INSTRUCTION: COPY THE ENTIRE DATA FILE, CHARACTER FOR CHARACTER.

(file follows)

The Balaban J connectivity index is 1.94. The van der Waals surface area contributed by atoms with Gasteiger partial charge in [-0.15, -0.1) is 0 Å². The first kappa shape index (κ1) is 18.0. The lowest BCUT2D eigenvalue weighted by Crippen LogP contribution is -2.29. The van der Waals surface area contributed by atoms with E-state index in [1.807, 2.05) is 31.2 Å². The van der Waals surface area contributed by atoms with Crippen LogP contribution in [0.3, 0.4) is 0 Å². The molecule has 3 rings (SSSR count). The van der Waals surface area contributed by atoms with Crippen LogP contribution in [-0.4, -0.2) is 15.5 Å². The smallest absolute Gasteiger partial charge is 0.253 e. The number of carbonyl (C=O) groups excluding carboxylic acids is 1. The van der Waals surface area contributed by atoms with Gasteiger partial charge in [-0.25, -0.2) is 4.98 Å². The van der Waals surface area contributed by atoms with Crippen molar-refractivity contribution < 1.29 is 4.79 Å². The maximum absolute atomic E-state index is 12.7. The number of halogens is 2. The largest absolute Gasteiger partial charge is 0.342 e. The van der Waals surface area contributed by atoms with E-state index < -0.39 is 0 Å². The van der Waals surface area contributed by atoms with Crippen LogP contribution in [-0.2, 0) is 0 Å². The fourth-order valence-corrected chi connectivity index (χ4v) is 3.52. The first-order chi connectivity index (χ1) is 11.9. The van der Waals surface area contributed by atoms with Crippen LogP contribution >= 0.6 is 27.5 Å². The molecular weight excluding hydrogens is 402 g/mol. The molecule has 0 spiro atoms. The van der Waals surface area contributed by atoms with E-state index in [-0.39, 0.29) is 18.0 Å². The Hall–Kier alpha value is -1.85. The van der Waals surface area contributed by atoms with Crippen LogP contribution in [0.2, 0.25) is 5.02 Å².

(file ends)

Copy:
The Balaban J connectivity index is 1.94. The van der Waals surface area contributed by atoms with Gasteiger partial charge in [-0.15, -0.1) is 0 Å². The first kappa shape index (κ1) is 18.0. The lowest BCUT2D eigenvalue weighted by Crippen LogP contribution is -2.29. The van der Waals surface area contributed by atoms with E-state index in [1.807, 2.05) is 31.2 Å². The van der Waals surface area contributed by atoms with Crippen LogP contribution in [0.3, 0.4) is 0 Å². The molecule has 3 rings (SSSR count). The van der Waals surface area contributed by atoms with Crippen LogP contribution in [-0.4, -0.2) is 15.5 Å². The smallest absolute Gasteiger partial charge is 0.253 e. The number of carbonyl (C=O) groups excluding carboxylic acids is 1. The van der Waals surface area contributed by atoms with Gasteiger partial charge in [-0.25, -0.2) is 4.98 Å². The van der Waals surface area contributed by atoms with Crippen molar-refractivity contribution < 1.29 is 4.79 Å². The maximum absolute atomic E-state index is 12.7. The number of halogens is 2. The largest absolute Gasteiger partial charge is 0.342 e. The van der Waals surface area contributed by atoms with E-state index < -0.39 is 0 Å². The van der Waals surface area contributed by atoms with Crippen LogP contribution in [-0.2, 0) is 0 Å². The fourth-order valence-corrected chi connectivity index (χ4v) is 3.52. The first-order chi connectivity index (χ1) is 11.9. The van der Waals surface area contributed by atoms with Crippen LogP contribution >= 0.6 is 27.5 Å². The molecular weight excluding hydrogens is 402 g/mol. The molecule has 0 spiro atoms. The van der Waals surface area contributed by atoms with E-state index in [-0.39, 0.29) is 18.0 Å². The Hall–Kier alpha value is -1.85. The van der Waals surface area contributed by atoms with Crippen LogP contribution in [0.2, 0.25) is 5.02 Å².